I was never such a ‘fanatic’ fan that I have collected all of Dylan’s albums. (Far from!) But those I have are from different periods in his career. Besides the New Morning one from my teens, and a couple of retrospective “Best Of” and Bootleg ones, I have three from his most obviously religious period in the late 70s/early 80s (Slow Train Coming, Saved, Shot of Love); and also some of his 21st century ones:  Modern Times, Together Through Life, Tempest. Among my books I also have his collected lyrics from 1962-2001 in book form; and his memoirs (Chronicles, Volume One; but in Swedish translation). 

All in all, Bob Dylan has been a “presence” in my life through 45+ years… And for me, it’s the first time I’ve been able to say that about someone who has been given the Nobel prize during my lifetime! Smile

15 comments:

  1. Your last sentences speak for me too. I grew up feeling he was my older brother and he remains my favorite singer/musician/songwriter. Nice of the prize committee to think outside the box.

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    1. Yes Terra, that's probably what caused the most discussion in the media here (people in general thinking of Dylan as a musician, and not of his lyrics being poetry as well)

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  2. I am extremely pleased that Bob Dylan has been awarded this Nobel Prize.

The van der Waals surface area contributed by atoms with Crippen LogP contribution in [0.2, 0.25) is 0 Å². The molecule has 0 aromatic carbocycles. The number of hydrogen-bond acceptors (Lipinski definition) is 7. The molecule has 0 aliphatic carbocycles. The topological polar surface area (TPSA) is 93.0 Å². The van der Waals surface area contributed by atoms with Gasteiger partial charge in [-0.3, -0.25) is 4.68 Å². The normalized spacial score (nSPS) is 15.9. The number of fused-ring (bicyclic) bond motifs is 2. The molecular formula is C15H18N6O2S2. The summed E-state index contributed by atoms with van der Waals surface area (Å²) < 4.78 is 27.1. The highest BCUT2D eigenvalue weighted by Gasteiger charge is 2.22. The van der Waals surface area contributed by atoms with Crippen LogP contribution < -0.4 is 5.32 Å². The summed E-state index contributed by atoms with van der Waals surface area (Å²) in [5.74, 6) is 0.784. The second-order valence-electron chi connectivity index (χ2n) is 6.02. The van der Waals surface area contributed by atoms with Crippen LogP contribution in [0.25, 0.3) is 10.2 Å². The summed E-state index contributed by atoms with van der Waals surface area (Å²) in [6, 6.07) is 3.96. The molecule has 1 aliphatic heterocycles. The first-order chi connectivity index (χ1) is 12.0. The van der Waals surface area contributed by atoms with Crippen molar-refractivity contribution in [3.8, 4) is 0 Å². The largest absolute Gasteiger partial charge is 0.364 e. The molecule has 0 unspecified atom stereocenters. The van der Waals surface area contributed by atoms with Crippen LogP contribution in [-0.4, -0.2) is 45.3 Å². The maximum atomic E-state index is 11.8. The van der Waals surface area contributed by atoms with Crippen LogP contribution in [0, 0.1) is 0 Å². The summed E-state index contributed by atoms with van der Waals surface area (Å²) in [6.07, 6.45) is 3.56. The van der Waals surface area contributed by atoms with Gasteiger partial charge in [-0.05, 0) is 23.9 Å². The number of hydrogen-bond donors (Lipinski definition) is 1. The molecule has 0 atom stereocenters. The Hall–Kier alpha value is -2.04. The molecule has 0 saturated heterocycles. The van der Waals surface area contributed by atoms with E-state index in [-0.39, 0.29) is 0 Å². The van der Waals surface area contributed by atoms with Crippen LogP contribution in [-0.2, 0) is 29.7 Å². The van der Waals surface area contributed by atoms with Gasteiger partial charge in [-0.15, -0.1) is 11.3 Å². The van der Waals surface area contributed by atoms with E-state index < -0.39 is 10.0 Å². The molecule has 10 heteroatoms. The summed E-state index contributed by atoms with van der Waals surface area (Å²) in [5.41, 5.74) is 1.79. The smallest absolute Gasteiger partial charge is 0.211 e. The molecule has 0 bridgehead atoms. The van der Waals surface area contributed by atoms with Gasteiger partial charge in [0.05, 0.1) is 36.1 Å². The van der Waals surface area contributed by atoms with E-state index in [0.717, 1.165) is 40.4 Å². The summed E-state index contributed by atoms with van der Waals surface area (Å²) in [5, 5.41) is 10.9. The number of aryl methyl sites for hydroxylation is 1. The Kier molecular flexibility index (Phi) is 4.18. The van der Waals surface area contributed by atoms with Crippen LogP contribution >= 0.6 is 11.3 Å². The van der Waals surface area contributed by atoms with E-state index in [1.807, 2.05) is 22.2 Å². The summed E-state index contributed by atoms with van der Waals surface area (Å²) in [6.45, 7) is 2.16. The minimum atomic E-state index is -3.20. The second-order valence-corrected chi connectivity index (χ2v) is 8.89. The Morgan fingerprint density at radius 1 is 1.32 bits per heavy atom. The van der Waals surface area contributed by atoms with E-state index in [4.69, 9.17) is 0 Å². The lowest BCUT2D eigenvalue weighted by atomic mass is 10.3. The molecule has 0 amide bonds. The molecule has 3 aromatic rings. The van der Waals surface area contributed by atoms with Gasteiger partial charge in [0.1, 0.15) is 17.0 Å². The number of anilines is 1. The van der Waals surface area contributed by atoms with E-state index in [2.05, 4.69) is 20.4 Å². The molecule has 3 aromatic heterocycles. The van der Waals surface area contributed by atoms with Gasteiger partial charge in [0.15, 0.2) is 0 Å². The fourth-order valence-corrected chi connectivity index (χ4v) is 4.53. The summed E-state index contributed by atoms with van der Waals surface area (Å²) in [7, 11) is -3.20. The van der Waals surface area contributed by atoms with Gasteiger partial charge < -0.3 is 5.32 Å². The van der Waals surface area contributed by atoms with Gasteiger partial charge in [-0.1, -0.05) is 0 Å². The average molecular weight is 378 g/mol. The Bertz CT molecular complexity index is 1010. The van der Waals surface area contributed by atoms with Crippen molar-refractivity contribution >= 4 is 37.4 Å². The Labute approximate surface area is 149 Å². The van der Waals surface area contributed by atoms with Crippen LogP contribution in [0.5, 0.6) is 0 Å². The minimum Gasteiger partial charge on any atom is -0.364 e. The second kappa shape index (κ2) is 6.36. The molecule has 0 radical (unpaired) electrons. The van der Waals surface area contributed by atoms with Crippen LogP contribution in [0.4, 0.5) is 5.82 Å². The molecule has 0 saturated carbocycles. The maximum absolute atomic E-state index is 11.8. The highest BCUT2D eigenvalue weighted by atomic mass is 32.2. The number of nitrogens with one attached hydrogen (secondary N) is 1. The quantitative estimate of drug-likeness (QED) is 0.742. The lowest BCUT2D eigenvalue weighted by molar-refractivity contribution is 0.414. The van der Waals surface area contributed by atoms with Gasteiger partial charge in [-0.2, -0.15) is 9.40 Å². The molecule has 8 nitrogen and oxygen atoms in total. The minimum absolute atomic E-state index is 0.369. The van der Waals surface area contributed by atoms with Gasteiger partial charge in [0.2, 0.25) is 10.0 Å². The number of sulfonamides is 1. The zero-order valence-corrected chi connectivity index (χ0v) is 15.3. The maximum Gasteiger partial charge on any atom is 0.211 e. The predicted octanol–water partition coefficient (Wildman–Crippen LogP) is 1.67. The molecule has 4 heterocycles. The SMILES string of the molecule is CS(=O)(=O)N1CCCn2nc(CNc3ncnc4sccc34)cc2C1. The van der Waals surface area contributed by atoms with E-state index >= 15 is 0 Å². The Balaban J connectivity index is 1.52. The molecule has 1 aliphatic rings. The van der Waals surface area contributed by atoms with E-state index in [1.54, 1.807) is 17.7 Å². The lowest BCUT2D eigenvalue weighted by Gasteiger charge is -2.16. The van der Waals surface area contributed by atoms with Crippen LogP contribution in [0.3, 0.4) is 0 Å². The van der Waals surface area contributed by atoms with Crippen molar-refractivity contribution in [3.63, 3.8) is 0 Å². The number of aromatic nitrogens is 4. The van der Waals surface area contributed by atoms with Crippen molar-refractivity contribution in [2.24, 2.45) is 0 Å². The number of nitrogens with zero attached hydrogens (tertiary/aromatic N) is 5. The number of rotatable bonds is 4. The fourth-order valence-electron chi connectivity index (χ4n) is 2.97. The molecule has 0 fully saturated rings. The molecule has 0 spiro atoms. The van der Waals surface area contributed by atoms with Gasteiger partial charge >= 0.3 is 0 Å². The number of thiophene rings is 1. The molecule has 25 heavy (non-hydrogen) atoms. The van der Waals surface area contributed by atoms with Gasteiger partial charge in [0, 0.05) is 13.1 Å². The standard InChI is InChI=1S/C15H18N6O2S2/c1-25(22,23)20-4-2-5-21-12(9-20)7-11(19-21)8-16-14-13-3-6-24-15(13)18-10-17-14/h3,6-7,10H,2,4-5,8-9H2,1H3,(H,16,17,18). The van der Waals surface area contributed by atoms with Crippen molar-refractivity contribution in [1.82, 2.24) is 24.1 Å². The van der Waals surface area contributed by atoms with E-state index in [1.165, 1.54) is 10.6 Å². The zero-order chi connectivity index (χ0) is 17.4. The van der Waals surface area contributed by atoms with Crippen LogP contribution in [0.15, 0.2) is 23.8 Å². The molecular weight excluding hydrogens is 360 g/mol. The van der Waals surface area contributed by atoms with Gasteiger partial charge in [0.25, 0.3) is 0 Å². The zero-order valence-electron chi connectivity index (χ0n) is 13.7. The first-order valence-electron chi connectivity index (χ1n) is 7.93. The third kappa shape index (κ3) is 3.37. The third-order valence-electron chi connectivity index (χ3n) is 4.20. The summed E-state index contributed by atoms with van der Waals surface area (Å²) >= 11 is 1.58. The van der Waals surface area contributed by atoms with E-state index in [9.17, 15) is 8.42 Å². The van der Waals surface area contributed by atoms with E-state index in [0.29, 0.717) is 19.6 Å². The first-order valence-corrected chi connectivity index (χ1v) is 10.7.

My reasons are not yours. I do not like his music at all. BUT I appreciate that he turned songs in a new direction away from the traditional ballad.
    He composed lyrics that reach inside the mind rather than the heart, and that is wonderful. He went in a direction that nobody else saw, and then thousands followed him.
    I do not know much about the chords and intervals in his music but his music also sounds to me unlike what had gone before. Those long, long compositions. The prize is for the literary genre, not the tunes.
    Now I am a trifle concerned that some egocentric photo-hungry nobody will demand that he deserves a Nobel Prize next year for composing a nothing rap. Arrgh!

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    1. Well Louise, I don't think anyone has yet got the Nobel prize by claiming their own right to it :) What everyone is still wondering about is what Dylan himself is thinking about having been awarded it - as far as I know he's still not said a word!

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  3. How shocking! At first, Phil did not believe me. But we both love Dylan. Some of my favorites are Sarah and Tales of Yankee Power.